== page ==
Human Trafficking in Ventura County

Posted by Sandy Warren
 
Human Trafficking a Persistent Problem
In Ventura County Says Sheriff's Deputy
 
For Aaron Grass, Senior Deputy in the Special Crimes Unit of the Ventura County Sheriff's Office, human trafficking is an an all-too-real (and growing) problem. Speaking to members and guests of Ventura Rotary South at our November 19 meeting, Officer Grass offered a sobering look at the perpetrators and victims of this crime that affects virtually all parts of California and most other states.
 
In its simplest legal definition, human trafficking is the depriving of one person's personal liberty by another. Its most common form involves the coercion and control of one or more individuals for paid sex, but labor trafficking in other industries (custodial, construction, agriculture) is also common.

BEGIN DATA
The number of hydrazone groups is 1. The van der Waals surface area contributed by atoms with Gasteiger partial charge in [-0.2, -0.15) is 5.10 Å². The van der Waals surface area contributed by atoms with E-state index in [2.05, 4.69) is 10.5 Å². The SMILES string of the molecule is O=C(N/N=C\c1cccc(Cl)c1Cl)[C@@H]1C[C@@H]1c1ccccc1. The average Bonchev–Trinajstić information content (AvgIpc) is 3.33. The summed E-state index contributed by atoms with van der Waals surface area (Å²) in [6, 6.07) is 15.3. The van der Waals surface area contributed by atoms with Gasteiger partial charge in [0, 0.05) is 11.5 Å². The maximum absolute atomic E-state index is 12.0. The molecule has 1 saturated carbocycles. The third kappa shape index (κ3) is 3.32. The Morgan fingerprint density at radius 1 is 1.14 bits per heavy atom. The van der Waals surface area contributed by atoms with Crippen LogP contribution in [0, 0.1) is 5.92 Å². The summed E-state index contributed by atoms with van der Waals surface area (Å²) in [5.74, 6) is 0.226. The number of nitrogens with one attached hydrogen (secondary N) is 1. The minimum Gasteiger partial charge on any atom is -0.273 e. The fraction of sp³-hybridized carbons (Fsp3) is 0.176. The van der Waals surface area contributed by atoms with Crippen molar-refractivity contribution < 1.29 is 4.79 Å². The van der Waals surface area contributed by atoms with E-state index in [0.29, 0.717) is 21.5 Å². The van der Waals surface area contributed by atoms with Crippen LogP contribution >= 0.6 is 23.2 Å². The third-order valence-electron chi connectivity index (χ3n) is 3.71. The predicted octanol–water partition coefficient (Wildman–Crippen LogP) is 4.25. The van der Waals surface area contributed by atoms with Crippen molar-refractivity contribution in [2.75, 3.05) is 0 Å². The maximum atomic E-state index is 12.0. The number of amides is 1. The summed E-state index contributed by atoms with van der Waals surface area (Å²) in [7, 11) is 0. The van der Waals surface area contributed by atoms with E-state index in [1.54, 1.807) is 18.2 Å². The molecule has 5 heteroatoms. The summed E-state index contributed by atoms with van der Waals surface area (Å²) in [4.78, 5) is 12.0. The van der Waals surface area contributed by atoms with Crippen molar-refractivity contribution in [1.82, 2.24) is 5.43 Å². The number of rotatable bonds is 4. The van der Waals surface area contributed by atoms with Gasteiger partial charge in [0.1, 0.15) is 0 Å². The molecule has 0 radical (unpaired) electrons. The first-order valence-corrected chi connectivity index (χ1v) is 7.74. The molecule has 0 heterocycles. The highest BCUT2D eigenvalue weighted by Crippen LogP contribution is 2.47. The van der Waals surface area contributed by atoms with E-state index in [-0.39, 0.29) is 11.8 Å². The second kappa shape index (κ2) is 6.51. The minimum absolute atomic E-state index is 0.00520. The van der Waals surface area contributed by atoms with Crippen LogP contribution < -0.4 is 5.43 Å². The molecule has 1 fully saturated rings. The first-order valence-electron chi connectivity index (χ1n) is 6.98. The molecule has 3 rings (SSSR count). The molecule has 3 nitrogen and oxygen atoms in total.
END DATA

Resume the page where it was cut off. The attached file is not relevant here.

"Human trafficking is hard to address on a large scale," said Officer Grass, "because it is so prevalent and so widespread." He noted that, on the positive side, California has very strong laws against the practice. Even the attempt to commit human trafficking carries a minimum sentence of eight years to life in prison.
 
Officer Grass is one of just two members of the Sheriff's Department Special Crimes Unit who work exclusively on enforcement of these laws in Ventura County. He and his partner work both proactively and reactively, conducting surveillance, sting operations, and compliance checks with businesses such as massage parlors. They respond when patrol officers encounter situations where human trafficking is likely.
 
"Human trafficking investigations are complex," said Officer Grass, "but we have support from outside agencies including the FBI, the California Franchise Tax Board, and the District Attorney's Office." As with any crime, the Sheriff's Department appreciates tips from the public in cases where human trafficking is suspected.